The Reuters article treats all payday borrowers as victims, oppressed by America’s evil capitalist system. Carey bases his article almost entirely on anecdotal evidence and on statements by activists with an axe to grind: apart from the borrowers themselves, every single person or group quoted in the article is at the left end of America‘s political spectrum. Carey also confuses cause with effect, ignoring the possibility that homeowners facing foreclosure may already be doomed financially by the time they head to the local money mart for a payday loan.
By the way, a payday loan is a short-term unsecured loan typically for a very small amount. Think of it as consumer bridge financing on a small scale. The idea is for borrowers to repay the principal and interest (and any applicable service charges) on their next payday. Such loans are easy to obtain. For example, LoanMartUSA.com allows loan applicants in Arizona and California to apply online by filling out a fairly simply form.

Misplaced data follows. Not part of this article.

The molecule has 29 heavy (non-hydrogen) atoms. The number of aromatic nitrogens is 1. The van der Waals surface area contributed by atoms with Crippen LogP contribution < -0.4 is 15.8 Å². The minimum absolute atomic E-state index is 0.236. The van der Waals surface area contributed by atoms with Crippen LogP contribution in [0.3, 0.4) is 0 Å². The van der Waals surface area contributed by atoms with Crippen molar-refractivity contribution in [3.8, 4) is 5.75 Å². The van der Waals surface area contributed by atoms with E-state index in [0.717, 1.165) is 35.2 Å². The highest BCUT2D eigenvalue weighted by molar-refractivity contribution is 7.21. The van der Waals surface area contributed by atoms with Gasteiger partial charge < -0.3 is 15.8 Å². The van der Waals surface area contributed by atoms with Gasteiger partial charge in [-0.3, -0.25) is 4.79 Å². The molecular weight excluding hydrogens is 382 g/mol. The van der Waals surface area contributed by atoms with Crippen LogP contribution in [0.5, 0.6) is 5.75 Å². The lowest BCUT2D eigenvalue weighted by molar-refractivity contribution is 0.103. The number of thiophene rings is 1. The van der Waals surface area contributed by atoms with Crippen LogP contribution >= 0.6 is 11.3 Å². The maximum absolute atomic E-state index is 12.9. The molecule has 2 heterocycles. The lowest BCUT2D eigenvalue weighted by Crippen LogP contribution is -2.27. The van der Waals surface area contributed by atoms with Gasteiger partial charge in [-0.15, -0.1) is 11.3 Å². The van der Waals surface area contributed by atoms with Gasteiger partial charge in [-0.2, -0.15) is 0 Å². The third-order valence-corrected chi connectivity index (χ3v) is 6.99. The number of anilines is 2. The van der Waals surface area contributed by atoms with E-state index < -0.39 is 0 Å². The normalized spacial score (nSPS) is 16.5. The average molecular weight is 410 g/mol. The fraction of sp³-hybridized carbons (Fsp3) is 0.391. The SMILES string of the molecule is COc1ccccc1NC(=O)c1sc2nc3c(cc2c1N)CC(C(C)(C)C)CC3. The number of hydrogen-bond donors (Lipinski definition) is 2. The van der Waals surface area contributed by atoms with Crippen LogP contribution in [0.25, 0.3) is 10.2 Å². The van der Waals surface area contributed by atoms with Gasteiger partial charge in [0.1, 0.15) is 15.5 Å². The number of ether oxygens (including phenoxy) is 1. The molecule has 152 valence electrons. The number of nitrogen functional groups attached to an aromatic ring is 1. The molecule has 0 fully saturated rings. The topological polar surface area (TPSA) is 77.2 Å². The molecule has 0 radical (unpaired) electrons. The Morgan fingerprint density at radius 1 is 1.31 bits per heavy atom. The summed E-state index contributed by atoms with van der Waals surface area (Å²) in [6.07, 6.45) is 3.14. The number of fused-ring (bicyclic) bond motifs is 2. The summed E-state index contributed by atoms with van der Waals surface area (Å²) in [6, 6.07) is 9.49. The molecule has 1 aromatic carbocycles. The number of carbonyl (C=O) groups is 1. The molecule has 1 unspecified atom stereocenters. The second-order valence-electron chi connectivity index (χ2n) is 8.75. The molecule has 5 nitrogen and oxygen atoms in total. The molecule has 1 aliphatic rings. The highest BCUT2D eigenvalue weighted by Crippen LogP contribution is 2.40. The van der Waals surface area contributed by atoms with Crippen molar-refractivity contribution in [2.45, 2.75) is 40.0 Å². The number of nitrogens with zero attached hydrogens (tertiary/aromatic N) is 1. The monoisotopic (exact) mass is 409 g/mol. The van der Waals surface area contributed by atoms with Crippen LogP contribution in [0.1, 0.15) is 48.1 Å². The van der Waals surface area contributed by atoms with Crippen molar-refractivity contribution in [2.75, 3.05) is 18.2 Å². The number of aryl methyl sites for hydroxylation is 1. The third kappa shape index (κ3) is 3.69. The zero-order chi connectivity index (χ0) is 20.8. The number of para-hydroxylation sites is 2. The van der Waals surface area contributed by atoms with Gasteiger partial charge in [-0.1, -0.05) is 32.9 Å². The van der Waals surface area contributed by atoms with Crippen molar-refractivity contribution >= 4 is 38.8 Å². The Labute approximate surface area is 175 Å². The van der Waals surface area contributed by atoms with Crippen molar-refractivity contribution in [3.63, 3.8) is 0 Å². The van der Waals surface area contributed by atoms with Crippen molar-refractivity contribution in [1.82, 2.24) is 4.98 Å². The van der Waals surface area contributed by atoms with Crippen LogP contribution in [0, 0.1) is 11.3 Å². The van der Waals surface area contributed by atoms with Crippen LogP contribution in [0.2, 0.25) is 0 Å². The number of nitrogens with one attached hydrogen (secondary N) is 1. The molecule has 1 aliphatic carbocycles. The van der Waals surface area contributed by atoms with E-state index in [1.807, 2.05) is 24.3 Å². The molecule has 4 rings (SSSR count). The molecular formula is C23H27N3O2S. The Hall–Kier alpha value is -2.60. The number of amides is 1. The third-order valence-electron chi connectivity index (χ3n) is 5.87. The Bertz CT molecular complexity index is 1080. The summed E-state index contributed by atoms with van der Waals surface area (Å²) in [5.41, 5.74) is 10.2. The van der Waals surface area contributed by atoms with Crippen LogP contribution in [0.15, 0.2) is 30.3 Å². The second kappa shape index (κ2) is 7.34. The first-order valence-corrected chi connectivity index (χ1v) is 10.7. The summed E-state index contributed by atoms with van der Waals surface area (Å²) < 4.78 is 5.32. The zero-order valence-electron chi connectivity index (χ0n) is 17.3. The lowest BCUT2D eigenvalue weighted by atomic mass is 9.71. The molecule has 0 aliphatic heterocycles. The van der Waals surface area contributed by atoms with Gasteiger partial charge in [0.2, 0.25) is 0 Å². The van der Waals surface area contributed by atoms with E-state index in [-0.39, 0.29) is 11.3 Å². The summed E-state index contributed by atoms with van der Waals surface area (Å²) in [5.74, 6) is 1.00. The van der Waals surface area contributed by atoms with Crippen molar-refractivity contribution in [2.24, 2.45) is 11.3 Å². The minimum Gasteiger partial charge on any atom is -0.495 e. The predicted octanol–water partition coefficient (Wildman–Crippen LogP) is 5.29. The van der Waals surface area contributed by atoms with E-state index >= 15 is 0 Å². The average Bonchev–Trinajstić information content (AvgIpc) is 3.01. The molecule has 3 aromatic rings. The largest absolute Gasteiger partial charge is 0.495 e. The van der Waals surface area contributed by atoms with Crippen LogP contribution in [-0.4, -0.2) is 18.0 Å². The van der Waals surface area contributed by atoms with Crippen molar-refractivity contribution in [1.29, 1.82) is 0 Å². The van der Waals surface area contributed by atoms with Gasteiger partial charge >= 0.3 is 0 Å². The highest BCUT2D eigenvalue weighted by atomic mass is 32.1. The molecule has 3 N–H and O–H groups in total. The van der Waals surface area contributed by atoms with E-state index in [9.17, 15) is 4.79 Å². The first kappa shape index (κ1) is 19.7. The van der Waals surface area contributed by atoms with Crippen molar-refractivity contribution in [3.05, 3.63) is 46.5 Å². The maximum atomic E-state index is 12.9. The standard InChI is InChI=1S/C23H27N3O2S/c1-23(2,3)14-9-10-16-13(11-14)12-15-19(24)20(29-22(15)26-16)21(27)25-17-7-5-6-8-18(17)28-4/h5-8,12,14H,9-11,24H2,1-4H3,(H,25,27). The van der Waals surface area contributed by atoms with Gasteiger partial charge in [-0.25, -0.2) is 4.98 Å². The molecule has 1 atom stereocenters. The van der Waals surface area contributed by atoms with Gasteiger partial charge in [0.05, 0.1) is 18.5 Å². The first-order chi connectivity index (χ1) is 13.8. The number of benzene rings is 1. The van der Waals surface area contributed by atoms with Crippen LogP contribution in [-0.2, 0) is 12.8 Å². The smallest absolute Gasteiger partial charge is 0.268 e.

Payday lenders charge a significant premium in the form of interest to such borrowers, who are typically not creditworthy and often poor – sometimes very poor. If payday borrowers can’t get the money they really, really, really need, they have to go without, or seek illicit financing.
The stench of socialism permeates the article, in which Robert H. Frank, an economics professor at Cornell University, is quoted saying giving out payday loans is the same as “handing a suicidal person a noose.” Such loans “lead to more bankruptcies and wipe out people’s savings, which is bad for the economy.” Deregulation of the financial services industry in the 1990s is to blame, Frank says. Translation: bigger government is the solution because people can’t be trusted to run their own lives.